You will want to get an eye exam if you develop floaters.

Ever notice strange shapes moving around in your eye? Are these shapes more prominent when you're looking at a bright blue sky or a white sheet of paper? These could be eye floaters - small pieces of collagen that are part of a gel in the back of your eye called the vitreous. So what makes these pieces of collagen move from the back to the front of the eye, and what can be done to remove or prevent this from happening? Here are answers to some common questions regarding causes, symptoms, and treatments for eye vitreous floaters.

What Causes Floaters?

Eye floaters occur when the vitreous gel in the eye starts to shrink and pull away from the back of the eye. As we age, this gel can become more liquid-like and clumps of collagen fibers can form, causing shadows or spots to appear in our vision. This process is also known as posterior vitreous detachment (PVD). PVD is very common and usually happens after the age of 50. It is not considered a serious condition, but it can cause temporary visual disturbances that may affect daily activities. PVD may also lead to retinal tears or detachments in some cases.

What Are The Symptoms?

Floaters can appear differently in every person who experiences them, but there are a few common symptoms that most patients experience. These symptoms include transparent spots or strings on the eyes, spots that move quickly when looking in different directions, spots that are noticeable when looking at bright lights or plain colors (like a bright blue sky), or spots that drift out of the line of vision.

If you are experiencing these symptoms, you should see a specialist as soon as possible to confirm that nothing major is developing in your eye, especially if more severe symptoms develop as well (i.e. new floaters appearing, an abundance of floaters, sudden flashes of light, or peripheral vision loss). These symptoms may be signs of a more serious condition, such as retinal detachment, which requires immediate medical attention to prevent permanent vision loss.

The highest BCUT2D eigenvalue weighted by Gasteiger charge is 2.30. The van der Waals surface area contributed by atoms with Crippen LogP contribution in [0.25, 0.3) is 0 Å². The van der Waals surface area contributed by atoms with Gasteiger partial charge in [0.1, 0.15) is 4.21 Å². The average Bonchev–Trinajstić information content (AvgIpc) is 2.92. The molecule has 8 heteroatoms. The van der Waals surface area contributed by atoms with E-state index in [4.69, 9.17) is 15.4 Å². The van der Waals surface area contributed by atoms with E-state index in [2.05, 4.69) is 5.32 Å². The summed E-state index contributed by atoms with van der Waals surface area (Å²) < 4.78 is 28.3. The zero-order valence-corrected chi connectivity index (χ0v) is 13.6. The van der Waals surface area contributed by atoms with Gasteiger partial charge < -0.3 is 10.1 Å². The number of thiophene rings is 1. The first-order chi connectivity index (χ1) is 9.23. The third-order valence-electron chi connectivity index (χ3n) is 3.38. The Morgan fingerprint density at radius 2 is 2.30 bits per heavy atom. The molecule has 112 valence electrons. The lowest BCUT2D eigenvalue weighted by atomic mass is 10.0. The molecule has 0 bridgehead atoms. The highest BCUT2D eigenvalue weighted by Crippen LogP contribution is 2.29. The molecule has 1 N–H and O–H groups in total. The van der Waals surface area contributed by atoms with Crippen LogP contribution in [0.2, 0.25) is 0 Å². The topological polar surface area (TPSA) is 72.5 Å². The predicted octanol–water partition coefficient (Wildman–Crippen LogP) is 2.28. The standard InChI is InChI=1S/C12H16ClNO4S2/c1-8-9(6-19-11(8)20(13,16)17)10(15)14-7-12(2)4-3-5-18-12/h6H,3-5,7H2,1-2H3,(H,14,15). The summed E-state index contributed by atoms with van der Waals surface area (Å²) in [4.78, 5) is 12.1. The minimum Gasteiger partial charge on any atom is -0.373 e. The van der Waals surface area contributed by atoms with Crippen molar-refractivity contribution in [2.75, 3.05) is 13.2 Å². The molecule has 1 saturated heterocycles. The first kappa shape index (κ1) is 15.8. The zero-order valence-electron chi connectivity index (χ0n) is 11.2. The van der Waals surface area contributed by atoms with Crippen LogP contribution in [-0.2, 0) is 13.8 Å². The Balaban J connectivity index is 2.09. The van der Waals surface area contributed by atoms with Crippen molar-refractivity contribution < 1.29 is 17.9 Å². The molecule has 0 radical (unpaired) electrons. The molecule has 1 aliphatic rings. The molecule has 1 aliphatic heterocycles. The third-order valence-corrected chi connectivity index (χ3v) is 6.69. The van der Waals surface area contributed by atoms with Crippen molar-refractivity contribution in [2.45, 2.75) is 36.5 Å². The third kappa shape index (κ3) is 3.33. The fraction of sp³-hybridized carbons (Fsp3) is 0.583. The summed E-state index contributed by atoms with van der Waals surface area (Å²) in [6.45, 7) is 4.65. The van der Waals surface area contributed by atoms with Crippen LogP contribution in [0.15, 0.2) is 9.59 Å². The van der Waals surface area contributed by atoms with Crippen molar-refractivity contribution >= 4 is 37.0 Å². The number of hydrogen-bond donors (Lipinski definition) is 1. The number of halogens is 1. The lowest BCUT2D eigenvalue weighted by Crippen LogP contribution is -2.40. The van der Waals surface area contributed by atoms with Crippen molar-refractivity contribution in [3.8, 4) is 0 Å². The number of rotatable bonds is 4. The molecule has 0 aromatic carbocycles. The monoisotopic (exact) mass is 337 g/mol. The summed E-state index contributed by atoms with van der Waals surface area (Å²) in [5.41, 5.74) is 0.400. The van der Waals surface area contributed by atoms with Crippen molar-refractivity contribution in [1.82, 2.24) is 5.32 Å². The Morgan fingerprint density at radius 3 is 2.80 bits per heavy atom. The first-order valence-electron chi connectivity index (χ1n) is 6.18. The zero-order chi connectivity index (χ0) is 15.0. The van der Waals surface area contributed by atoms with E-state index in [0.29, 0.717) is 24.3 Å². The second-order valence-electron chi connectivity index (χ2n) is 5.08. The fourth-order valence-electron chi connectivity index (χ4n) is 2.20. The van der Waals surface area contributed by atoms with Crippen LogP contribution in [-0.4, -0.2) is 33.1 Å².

How Are Eye Floaters Treated?

While floaters can be annoying, most of the time, they are harmless and will go away on their own. However, if floaters are continuously getting worse, you will want to see your doctor about possible treatments. There are no treatments for floaters without risks, however. In the past, a vitrectomy, or a removal of the vitreous, was the best recommendation. However, this procedure has a risk of retinal tearing, retinal detachment, and cataract formation. 

Lasertherapy is another treatment performed in a doctor's office. A laser is projected into the eye through the pupil to target and break up the large floaters. This procedure also carries the risk of retinal tear and detachment.

There is also a medication that can be injected into the eye, but this carries a risk of infection, retinal swelling, and retinal tear or detachment. These are all risks that you and your doctor can discuss if the need for treatment ever arises. Fortunately, the majority of floaters resolve naturally, with little to no hassle! 

Tips to Prevent or Reduce Floaters

  1. Protect your eyes from injury by wearing protective eyewear when playing sports or working with dangerous equipment.
  2. Eat a healthy diet rich in antioxidants and omega-3 fatty acids to promote eye health.
  3. Stay hydrated - dehydration can cause the vitreous gel to shrink and increase the appearance of floaters.
  4. Limit your screen time and take breaks to reduce eye strain and fatigue.
  5. Avoid smoking, which can increase the risk of developing cataracts and other vision problems.
  6. Visit Everett and Hurite regularly for a dilated eye exam to detect any changes or issues with your eyesight early on.

Get Your Eyes Checked at Everett & Hurite

While eye floaters can be a nuisance, they are usually harmless and often resolve on their own. However, it is important to stay vigilant and aware of any changes in your vision that may indicate a more serious condition. By following the tips outlined above, you can help prevent or reduce the appearance of floaters and flashes and maintain good eye health for years to come.

Experiencing any symptoms of floaters? Concerned about your eye health? We can help! Everett and Hurite’s staff can assist you with questions about floaters, symptoms, treatments, and any other eye concerns you may have.Schedule an appointment by contacting us today!

Frequently Asked Questions

Why do light flashes happen?

Light flashes can occur for various reasons, such as pressure on the retina from tugging or rubbing of the vitreous gel. They can also occur when blood vessels in the eye shrink or spasm, causing a brief interruption in blood flow and resulting in light flashes.

What should I do if I experience a sudden onset of eye floaters? 

A sudden increase in floaters, especially if accompanied by flashes of light, could indicate a serious condition like a retinal detachment. It's important to seek immediate medical attention to assess the situation accurately. 

Can severe floaters lead to vision loss? 

Most floaters are harmless and will eventually disappear on their own. However, if you experience a sudden increase in floaters or flashes of light, it could be a sign of a more serious condition that may require medical intervention to prevent permanent vision loss. It's best to consult with an eye specialist for proper diagnosis and treatment.